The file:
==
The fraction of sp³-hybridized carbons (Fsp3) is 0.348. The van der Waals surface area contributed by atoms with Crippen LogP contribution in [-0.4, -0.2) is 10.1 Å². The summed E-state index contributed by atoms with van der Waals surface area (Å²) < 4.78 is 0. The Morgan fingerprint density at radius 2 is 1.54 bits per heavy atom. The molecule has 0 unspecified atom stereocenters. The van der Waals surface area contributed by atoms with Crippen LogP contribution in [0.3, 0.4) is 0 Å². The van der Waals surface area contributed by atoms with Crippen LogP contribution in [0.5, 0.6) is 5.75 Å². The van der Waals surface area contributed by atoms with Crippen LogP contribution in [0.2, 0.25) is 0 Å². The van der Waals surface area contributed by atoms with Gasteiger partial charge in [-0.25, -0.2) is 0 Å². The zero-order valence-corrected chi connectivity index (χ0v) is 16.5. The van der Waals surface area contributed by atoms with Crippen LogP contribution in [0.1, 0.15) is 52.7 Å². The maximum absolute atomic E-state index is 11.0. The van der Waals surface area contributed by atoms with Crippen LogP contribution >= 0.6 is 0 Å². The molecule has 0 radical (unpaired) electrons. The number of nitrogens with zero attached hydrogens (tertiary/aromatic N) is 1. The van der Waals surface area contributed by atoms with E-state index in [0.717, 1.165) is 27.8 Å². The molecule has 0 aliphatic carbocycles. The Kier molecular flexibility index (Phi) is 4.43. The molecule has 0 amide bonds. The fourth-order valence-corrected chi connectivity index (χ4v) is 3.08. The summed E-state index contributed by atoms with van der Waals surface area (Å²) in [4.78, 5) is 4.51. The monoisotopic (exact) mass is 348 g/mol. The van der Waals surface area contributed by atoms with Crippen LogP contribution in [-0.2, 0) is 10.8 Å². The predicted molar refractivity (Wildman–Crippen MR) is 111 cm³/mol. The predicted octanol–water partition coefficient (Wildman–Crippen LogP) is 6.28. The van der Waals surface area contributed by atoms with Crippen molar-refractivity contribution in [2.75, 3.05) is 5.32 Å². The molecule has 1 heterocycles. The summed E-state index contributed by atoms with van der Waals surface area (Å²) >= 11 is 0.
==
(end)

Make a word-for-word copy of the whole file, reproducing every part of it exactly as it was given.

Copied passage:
The fraction of sp³-hybridized carbons (Fsp3) is 0.348. The van der Waals surface area contributed by atoms with Crippen LogP contribution in [-0.4, -0.2) is 10.1 Å². The summed E-state index contributed by atoms with van der Waals surface area (Å²) < 4.78 is 0. The Morgan fingerprint density at radius 2 is 1.54 bits per heavy atom. The molecule has 0 unspecified atom stereocenters. The van der Waals surface area contributed by atoms with Crippen LogP contribution in [0.3, 0.4) is 0 Å². The van der Waals surface area contributed by atoms with Crippen LogP contribution in [0.5, 0.6) is 5.75 Å². The van der Waals surface area contributed by atoms with Crippen LogP contribution in [0.2, 0.25) is 0 Å². The van der Waals surface area contributed by atoms with Gasteiger partial charge in [-0.25, -0.2) is 0 Å². The zero-order valence-corrected chi connectivity index (χ0v) is 16.5. The van der Waals surface area contributed by atoms with Crippen LogP contribution in [0.1, 0.15) is 52.7 Å². The maximum absolute atomic E-state index is 11.0. The van der Waals surface area contributed by atoms with Crippen LogP contribution >= 0.6 is 0 Å². The molecule has 0 radical (unpaired) electrons. The number of nitrogens with zero attached hydrogens (tertiary/aromatic N) is 1. The van der Waals surface area contributed by atoms with E-state index in [0.717, 1.165) is 27.8 Å². The molecule has 0 aliphatic carbocycles. The Kier molecular flexibility index (Phi) is 4.43. The molecule has 0 amide bonds. The fourth-order valence-corrected chi connectivity index (χ4v) is 3.08. The summed E-state index contributed by atoms with van der Waals surface area (Å²) in [4.78, 5) is 4.51. The monoisotopic (exact) mass is 348 g/mol. The van der Waals surface area contributed by atoms with Crippen LogP contribution in [-0.2, 0) is 10.8 Å². The predicted molar refractivity (Wildman–Crippen MR) is 111 cm³/mol. The predicted octanol–water partition coefficient (Wildman–Crippen LogP) is 6.28. The van der Waals surface area contributed by atoms with Crippen molar-refractivity contribution in [2.75, 3.05) is 5.32 Å². The molecule has 1 heterocycles. The summed E-state index contributed by atoms with van der Waals surface area (Å²) >= 11 is 0.